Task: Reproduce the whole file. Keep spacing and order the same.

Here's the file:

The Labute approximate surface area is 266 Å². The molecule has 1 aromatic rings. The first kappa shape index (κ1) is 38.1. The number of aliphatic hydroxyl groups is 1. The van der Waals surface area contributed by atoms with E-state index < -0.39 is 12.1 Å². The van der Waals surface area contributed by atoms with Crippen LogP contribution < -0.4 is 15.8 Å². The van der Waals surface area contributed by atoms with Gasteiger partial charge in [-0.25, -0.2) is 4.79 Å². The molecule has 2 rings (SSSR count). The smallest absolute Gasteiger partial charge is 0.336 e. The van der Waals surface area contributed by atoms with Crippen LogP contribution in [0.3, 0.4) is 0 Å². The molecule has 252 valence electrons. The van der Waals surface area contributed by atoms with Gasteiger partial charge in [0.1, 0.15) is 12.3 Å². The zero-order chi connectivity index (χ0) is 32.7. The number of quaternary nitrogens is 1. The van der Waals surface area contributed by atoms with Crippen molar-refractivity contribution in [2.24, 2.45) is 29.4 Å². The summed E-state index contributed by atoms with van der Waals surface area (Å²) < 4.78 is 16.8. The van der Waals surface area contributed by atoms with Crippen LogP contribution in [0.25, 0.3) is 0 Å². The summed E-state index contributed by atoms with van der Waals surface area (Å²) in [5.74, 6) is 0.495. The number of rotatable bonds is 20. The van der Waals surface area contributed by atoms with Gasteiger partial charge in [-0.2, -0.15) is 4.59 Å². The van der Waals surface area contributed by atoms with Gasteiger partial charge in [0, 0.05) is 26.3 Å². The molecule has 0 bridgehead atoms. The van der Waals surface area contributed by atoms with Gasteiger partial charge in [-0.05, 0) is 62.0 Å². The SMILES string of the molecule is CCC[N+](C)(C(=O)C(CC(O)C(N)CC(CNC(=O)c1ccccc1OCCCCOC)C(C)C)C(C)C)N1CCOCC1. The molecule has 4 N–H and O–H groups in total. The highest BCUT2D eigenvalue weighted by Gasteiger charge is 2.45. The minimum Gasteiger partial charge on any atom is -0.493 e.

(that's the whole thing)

The Labute approximate surface area is 266 Å². The molecule has 1 aromatic rings. The first kappa shape index (κ1) is 38.1. The number of aliphatic hydroxyl groups is 1. The van der Waals surface area contributed by atoms with E-state index < -0.39 is 12.1 Å². The van der Waals surface area contributed by atoms with Crippen LogP contribution < -0.4 is 15.8 Å². The van der Waals surface area contributed by atoms with Gasteiger partial charge in [-0.25, -0.2) is 4.79 Å². The molecule has 2 rings (SSSR count). The smallest absolute Gasteiger partial charge is 0.336 e. The van der Waals surface area contributed by atoms with Crippen LogP contribution in [0.3, 0.4) is 0 Å². The molecule has 252 valence electrons. The van der Waals surface area contributed by atoms with Gasteiger partial charge in [0.1, 0.15) is 12.3 Å². The zero-order chi connectivity index (χ0) is 32.7. The number of quaternary nitrogens is 1. The van der Waals surface area contributed by atoms with Crippen molar-refractivity contribution in [2.24, 2.45) is 29.4 Å². The summed E-state index contributed by atoms with van der Waals surface area (Å²) < 4.78 is 16.8. The van der Waals surface area contributed by atoms with Crippen LogP contribution in [0.25, 0.3) is 0 Å². The summed E-state index contributed by atoms with van der Waals surface area (Å²) in [5.74, 6) is 0.495. The number of rotatable bonds is 20. The van der Waals surface area contributed by atoms with Gasteiger partial charge in [-0.2, -0.15) is 4.59 Å². The van der Waals surface area contributed by atoms with Gasteiger partial charge in [0, 0.05) is 26.3 Å². The molecule has 0 bridgehead atoms. The van der Waals surface area contributed by atoms with Gasteiger partial charge in [-0.05, 0) is 62.0 Å². The SMILES string of the molecule is CCC[N+](C)(C(=O)C(CC(O)C(N)CC(CNC(=O)c1ccccc1OCCCCOC)C(C)C)C(C)C)N1CCOCC1. The molecule has 4 N–H and O–H groups in total. The highest BCUT2D eigenvalue weighted by Gasteiger charge is 2.45. The minimum Gasteiger partial charge on any atom is -0.493 e.